Established in 2010, the annual contest is open to patients, caregivers, physicians, friends, or anyone else who is connected with the rare disease community. In the U.S., a disease is defined as rare when it affects fewer than 200,000 residents nationwide at any given time. The program is made possible with support from Sanofi Genzyme, Acceleron, Horizon Therapeutics, and the American Society of Gene Cell Therapy. This year’s contest opens June 1.

The EveryLife Foundation uses science-driven public policy to advance the development of treatment and diagnostic opportunities for rare disease patients.

Mary M. Chapman began her professional career at United Press International, running both print and broadcast desks. She then became a Michigan correspondent for what is now Bloomberg BNA, where she mainly covered the automotive industry plus legal, tax and regulatory issues. A member of the Automotive Press Association and one of a relatively small number of women on the car beat, Chapman has discussed the automotive industry multiple times of National Public Radio, and in 2014 was selected as an honorary judge at the prestigious Cobble Beach Concours d’Elegance. She has written for numerous national outlets including Time, People, Al-Jazeera America, Fortune, Daily Beast, MSN.com, Newsweek, The Detroit News and Detroit Free Press. The winner of the Society of Professional Journalists award for outstanding reporting, Chapman has had dozens of articles in The New York Times, including two on the coveted front page. She has completed a manuscript about centenarian car enthusiast Margaret Dunning, titled “Belle of the Concours.”
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José is a science news writer with a PhD in Neuroscience from Universidade of Porto, in Portugal. He has also studied Biochemistry at Universidade do Porto and was a postdoctoral associate at Weill Cornell Medicine, in New York, and at The University of Western Ontario in London, Ontario, Canada. His work has ranged from the association of central cardiovascular and pain control to the neurobiological basis of hypertension, and the molecular pathways driving Alzheimer’s disease.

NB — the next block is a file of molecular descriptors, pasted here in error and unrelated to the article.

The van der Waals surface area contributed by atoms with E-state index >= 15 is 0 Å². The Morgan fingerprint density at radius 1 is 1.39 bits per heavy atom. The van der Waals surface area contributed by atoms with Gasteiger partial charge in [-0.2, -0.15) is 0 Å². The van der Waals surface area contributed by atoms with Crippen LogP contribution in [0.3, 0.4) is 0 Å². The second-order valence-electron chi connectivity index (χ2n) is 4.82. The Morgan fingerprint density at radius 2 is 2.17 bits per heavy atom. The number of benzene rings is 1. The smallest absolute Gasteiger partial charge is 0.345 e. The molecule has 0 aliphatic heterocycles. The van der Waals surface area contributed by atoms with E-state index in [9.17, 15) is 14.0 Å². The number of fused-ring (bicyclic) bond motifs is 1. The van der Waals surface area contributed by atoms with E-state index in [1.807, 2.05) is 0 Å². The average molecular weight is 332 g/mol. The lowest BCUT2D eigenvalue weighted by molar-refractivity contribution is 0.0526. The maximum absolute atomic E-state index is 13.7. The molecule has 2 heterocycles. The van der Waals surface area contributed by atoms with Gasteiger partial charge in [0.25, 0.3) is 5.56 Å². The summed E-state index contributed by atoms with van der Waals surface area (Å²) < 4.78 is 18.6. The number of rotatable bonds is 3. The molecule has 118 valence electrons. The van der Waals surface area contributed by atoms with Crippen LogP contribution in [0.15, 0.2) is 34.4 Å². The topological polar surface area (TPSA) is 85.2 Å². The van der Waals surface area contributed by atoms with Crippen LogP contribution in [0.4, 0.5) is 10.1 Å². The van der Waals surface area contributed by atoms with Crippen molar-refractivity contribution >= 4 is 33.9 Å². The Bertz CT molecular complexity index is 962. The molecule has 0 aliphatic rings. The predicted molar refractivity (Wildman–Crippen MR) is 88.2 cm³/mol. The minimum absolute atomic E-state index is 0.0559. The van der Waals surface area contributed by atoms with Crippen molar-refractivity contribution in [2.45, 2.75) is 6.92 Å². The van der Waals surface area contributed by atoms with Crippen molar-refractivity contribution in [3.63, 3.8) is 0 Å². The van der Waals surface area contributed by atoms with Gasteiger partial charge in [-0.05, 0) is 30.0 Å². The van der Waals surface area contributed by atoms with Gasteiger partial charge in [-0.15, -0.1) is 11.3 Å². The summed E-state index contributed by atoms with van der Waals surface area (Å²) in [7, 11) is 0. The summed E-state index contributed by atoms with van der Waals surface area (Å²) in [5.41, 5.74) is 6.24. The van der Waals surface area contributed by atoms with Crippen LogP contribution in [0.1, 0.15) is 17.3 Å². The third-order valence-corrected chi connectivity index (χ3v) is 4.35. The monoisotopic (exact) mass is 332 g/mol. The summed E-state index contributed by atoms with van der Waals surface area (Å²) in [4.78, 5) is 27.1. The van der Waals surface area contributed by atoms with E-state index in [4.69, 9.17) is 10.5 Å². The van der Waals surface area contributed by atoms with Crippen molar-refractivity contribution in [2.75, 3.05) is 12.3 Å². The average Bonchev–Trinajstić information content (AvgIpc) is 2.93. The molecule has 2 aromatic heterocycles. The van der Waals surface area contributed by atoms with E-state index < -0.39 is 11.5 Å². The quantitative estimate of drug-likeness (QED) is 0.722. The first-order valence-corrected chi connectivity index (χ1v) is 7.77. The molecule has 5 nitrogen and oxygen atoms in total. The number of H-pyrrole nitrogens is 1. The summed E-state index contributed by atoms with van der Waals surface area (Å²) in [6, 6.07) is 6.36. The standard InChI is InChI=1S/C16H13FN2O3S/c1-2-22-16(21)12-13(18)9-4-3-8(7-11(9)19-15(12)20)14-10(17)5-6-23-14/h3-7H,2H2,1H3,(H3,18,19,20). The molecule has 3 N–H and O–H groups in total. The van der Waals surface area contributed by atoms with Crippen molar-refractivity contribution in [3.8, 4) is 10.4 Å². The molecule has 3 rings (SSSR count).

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Mary M. Chapman began her professional career at United Press International, running both print and broadcast desks. She then became a Michigan correspondent for what is now Bloomberg BNA, where she mainly covered the automotive industry plus legal, tax and regulatory issues. A member of the Automotive Press Association and one of a relatively small number of women on the car beat, Chapman has discussed the automotive industry multiple times of National Public Radio, and in 2014 was selected as an honorary judge at the prestigious Cobble Beach Concours d’Elegance. She has written for numerous national outlets including Time, People, Al-Jazeera America, Fortune, Daily Beast, MSN.com, Newsweek, The Detroit News and Detroit Free Press. The winner of the Society of Professional Journalists award for outstanding reporting, Chapman has had dozens of articles in The New York Times, including two on the coveted front page. She has completed a manuscript about centenarian car enthusiast Margaret Dunning, titled “Belle of the Concours.”